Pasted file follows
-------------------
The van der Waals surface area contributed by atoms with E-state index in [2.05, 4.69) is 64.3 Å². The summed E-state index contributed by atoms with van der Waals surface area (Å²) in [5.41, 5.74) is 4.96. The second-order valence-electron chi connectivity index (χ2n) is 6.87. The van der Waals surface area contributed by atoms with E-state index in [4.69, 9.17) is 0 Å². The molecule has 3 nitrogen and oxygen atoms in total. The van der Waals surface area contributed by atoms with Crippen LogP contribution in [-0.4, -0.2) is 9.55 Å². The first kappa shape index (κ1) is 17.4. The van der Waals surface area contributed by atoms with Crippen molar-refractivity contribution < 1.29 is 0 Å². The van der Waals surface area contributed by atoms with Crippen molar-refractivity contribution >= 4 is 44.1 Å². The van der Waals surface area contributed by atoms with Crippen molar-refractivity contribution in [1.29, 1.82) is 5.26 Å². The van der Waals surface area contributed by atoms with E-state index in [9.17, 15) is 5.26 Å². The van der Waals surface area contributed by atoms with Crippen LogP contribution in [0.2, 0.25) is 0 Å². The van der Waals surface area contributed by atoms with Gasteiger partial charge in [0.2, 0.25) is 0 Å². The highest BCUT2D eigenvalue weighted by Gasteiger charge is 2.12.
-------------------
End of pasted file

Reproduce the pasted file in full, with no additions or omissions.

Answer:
The van der Waals surface area contributed by atoms with E-state index in [2.05, 4.69) is 64.3 Å². The summed E-state index contributed by atoms with van der Waals surface area (Å²) in [5.41, 5.74) is 4.96. The second-order valence-electron chi connectivity index (χ2n) is 6.87. The van der Waals surface area contributed by atoms with E-state index in [4.69, 9.17) is 0 Å². The molecule has 3 nitrogen and oxygen atoms in total. The van der Waals surface area contributed by atoms with Crippen LogP contribution in [-0.4, -0.2) is 9.55 Å². The first kappa shape index (κ1) is 17.4. The van der Waals surface area contributed by atoms with Crippen molar-refractivity contribution < 1.29 is 0 Å². The van der Waals surface area contributed by atoms with Crippen molar-refractivity contribution >= 4 is 44.1 Å². The van der Waals surface area contributed by atoms with Crippen molar-refractivity contribution in [1.29, 1.82) is 5.26 Å². The van der Waals surface area contributed by atoms with E-state index in [9.17, 15) is 5.26 Å². The van der Waals surface area contributed by atoms with Crippen LogP contribution in [0.2, 0.25) is 0 Å². The van der Waals surface area contributed by atoms with Gasteiger partial charge in [0.2, 0.25) is 0 Å². The highest BCUT2D eigenvalue weighted by Gasteiger charge is 2.12.